I have moved into the uncomfortable, a practice that is essential for continual growth.  My lessons lately have been in accepting my inherent badass.

I am not like other people.  I differ greatly from my own society, and my studies and skils have brought me above and beyond the general populace to such a degree that I continually find myself hiding my truest greatness, to keep from sticking out too much.

I already stick out.  I am a juggler and a life insurance agent, a dichotomy that I use to my advantage.  I have a unique look, with a thick chinstrap beard and an athletic build on a wide frame.  I am sometimes physically imposing to the degree that I make others around me fearful, so I have cultivated the habit of lessening myself to protect the comfort of others in a monotone world.  My colors rise too far, too fast to maintain my membership in the audience.

If I become truly myself, I am always the star.

I went to a party on the night before Halloween.  The dress code was vague; wear black and white, costume-ish.  I wore the silver space Eskimo costume I had used recently when I was hired at a recent party to juggle and ply my card tricks; when I showed up there was a few tuxedoes, some drab white and black combinations of jackets and slacks, and a few cocktail dresses.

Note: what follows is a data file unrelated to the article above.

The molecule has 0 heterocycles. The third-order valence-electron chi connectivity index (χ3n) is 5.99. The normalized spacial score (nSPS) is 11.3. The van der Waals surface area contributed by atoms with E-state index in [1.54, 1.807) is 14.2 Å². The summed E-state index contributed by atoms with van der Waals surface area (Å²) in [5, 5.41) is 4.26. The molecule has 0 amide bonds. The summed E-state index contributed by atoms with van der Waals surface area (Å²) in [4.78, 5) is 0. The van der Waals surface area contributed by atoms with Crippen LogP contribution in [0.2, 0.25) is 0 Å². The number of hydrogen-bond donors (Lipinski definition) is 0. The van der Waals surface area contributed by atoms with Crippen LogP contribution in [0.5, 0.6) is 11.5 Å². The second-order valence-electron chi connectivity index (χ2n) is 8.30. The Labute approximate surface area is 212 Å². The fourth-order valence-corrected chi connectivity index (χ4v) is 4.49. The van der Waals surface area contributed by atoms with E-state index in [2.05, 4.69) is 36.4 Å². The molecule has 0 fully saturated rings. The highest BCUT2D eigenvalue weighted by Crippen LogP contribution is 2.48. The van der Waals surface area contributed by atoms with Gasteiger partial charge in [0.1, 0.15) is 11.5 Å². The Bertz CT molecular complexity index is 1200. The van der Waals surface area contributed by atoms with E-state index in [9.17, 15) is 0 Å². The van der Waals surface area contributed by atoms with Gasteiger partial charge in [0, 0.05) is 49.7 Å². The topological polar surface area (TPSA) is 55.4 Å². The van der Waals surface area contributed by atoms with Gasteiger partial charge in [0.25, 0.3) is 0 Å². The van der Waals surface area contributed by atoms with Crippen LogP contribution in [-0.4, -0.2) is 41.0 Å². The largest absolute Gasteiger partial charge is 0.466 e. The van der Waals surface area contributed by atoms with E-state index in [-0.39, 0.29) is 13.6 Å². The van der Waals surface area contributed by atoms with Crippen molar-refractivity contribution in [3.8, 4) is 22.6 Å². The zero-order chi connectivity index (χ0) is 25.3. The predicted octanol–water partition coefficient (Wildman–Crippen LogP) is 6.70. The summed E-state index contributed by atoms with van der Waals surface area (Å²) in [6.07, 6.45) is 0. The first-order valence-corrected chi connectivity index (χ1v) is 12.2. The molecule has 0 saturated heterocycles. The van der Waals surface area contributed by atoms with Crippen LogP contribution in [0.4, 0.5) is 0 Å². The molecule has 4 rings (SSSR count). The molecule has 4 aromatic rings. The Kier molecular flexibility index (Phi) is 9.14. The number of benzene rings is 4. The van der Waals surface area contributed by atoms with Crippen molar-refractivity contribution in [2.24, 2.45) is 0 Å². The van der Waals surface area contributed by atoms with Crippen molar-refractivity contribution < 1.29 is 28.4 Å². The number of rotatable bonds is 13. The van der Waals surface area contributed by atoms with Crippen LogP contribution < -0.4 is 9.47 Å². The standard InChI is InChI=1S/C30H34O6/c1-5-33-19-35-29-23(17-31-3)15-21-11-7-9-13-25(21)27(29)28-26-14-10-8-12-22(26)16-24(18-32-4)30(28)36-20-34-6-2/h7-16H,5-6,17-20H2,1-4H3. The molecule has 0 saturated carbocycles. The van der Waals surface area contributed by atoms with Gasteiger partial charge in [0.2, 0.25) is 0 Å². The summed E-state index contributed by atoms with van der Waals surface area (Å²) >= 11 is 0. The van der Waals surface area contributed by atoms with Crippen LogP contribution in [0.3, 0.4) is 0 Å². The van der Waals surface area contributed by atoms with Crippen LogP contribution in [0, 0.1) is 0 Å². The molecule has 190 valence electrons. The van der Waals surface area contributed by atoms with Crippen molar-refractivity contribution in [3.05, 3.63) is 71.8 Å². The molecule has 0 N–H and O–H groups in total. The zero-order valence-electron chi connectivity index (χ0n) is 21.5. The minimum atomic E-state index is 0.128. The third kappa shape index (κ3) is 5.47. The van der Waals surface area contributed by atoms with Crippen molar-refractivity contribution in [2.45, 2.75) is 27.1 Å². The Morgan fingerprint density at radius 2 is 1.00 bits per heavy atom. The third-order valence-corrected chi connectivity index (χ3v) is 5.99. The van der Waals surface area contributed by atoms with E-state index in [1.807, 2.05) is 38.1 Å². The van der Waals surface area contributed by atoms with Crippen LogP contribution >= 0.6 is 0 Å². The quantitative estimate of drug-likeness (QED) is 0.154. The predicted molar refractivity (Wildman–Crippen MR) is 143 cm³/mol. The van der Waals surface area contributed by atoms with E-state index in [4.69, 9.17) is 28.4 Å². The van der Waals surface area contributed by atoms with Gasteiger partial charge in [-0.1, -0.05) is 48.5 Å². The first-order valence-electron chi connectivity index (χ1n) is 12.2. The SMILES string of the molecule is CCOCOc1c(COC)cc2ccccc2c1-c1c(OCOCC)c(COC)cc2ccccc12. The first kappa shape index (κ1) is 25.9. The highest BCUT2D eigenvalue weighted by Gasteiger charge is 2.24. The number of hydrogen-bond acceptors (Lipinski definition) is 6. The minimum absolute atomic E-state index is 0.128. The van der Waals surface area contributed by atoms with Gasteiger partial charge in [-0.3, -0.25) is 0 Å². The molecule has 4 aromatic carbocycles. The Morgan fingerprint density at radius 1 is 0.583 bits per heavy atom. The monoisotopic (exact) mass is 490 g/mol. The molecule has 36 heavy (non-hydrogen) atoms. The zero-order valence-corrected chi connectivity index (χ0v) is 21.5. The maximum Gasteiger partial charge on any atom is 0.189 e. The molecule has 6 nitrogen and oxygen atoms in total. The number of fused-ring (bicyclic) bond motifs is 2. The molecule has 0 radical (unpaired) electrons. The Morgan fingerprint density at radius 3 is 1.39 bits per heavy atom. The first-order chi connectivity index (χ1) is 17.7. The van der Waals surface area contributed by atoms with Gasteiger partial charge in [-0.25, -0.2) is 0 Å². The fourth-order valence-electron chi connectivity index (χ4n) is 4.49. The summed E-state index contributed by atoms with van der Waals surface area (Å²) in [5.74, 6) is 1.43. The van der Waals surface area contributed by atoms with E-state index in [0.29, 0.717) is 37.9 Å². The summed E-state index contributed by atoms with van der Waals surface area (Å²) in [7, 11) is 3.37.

I did not fit in.

Some of my friends were outside, amazed at my appearance, and my hesitation nearly led to my departure.  But these friends knew me well enough to recognize that I was not being true to myself.  “You need to own it!” one of them said.

So I went into the party, and I owned it.

People were fascinated.  Literally.  My candor, my impulsiveness, my grace and my palpable static energized the atmosphere.  People were talking about me all night.  I became the focus of conversations, and my antics were related with debates about my intentions.

Suddenly, I felt at home.

I juggled, I mingled, I laughed, I had an amazing time, because I had allowed myself to be the badass that I am.

I finally learned the lesson in this passage:


Our deepest fear is not that we are inadequate.

Our deepest fear is that we are powerful beyond measure.

It is our light not our darkness that most frightens us.

We ask ourselves, who am I to be brilliant, gorgeous,
talented and fabulous?

Actually, who are you not to be?

You are a child of God.

Your playing small does not serve the world.

There’s nothing enlightened about shrinking so that other

people won’t feel insecure around you.

We were born to make manifest the glory of God that is within us.

It’s not just in some of us; it’s in everyone.

And as we let our own light shine,
we unconsciously give other people
permission to do the same.

As we are liberated from our own fear,
Our presence automatically liberates others.

—Marianne Williamson